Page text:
Trapping, hunting, livestock grazing, logging, mining, and more are the ways that public land is used. Not for the sake of the land or its creatures, but for the benefit of one species. And not even in the best interests of that species, land use of the public land has never been sustainable; it has always been destructive. Our schools do not tell our children about nature, and our leaders whose “beliefs” are determined by the finances of special interests deny it. A century and a half ago, Humboldt, Thoreau, Marsh, and others recognized and alerted us to the demise of nature in the name of progress and profit. Blocked by our leaders, the message has been repeated by Leopold, Abbey, Wilson and others whose wisdom is no match for human avarice and impatience.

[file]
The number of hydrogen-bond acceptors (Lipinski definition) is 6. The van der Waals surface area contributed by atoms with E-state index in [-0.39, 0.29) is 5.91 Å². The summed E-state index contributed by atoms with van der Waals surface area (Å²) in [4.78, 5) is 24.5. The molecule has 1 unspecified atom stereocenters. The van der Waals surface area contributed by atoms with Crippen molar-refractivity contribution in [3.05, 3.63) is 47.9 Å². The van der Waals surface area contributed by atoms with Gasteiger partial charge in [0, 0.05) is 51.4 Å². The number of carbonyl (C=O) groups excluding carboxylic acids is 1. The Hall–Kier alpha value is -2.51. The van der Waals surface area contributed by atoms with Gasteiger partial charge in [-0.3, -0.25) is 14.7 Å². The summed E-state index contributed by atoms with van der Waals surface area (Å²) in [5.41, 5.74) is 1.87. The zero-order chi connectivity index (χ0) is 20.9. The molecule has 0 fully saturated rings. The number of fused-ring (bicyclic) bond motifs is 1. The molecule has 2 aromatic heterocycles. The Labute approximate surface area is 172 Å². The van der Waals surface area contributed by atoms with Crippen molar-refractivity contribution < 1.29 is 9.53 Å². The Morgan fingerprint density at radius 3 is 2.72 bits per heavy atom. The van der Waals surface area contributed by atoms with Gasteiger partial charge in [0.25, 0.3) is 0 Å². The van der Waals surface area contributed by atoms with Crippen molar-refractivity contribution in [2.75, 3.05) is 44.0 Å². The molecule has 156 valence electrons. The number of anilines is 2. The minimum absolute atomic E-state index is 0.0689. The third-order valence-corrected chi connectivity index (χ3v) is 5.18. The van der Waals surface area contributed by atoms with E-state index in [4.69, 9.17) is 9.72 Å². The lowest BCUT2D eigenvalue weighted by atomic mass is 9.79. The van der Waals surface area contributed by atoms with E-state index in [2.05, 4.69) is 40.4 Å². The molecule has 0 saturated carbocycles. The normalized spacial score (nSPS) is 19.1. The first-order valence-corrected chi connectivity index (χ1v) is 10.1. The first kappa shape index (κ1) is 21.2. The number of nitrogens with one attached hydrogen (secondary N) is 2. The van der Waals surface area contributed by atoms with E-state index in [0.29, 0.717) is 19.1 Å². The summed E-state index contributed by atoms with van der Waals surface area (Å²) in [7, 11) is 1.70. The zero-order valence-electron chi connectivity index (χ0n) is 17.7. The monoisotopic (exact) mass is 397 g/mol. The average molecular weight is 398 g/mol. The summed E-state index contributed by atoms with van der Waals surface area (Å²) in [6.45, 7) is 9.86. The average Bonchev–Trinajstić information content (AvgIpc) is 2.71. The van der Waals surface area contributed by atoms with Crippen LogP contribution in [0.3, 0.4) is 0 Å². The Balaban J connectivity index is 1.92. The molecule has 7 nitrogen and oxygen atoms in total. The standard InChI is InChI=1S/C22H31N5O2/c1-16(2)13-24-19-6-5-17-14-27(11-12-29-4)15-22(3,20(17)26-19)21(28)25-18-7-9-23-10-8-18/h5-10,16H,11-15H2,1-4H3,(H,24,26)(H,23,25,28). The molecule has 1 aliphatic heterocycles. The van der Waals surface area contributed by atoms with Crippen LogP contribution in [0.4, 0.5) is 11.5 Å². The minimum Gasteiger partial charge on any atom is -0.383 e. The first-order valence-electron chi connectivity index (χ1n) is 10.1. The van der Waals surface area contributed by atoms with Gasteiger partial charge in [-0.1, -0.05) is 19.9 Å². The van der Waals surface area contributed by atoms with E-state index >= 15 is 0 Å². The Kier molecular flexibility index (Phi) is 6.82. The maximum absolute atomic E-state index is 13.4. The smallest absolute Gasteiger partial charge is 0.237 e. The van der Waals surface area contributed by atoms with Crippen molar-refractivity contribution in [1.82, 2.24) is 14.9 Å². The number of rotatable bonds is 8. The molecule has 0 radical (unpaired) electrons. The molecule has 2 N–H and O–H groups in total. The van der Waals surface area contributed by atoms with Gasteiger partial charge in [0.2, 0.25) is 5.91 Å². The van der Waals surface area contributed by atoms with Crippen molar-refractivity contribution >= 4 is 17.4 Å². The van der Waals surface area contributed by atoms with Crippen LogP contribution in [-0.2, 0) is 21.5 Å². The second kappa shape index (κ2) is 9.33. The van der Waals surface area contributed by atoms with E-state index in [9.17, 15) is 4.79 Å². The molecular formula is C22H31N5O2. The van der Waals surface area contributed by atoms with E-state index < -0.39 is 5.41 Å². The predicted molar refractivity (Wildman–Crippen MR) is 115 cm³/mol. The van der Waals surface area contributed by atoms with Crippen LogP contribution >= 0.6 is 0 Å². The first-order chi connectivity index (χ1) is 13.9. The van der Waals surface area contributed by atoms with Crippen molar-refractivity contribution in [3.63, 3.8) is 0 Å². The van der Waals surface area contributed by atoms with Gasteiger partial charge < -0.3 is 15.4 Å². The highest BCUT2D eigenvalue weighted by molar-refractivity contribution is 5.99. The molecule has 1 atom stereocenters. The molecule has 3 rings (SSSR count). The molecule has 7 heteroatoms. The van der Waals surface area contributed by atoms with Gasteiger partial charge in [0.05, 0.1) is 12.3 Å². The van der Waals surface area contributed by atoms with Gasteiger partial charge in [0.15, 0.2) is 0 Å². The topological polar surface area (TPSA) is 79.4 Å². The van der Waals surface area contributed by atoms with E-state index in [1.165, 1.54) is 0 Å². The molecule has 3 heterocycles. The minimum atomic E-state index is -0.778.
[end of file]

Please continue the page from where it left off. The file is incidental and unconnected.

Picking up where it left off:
Z Jacobson of Santa Fe walks Friday with her dogsNoodles on Dead Dog Trail off Old Buckman Road, where Noodles got caught in a trap. The experience has turned Jacobson into an activist, with a goal of banning leg-hold traps on public lands. Luis Sánchez Saturno/The New Mexican
Posted: Saturday, December 12, 2015
Z Jacobson was hiking with her dogs, Noodles and Lulu, and a friend along a new trail off Old Buckman Road in the Santa Fe National Forest on Thanksgiving Day.
It’s ominously called Dead Dog Trail, and it leads to the top of the Caja del Rio Plateau. Jacobson’s friend had helped build it, and she was interested in touring a couple of canyons along the way said to contain rock art.
During the hike, they walked over to a cliff and were admiring the view when…
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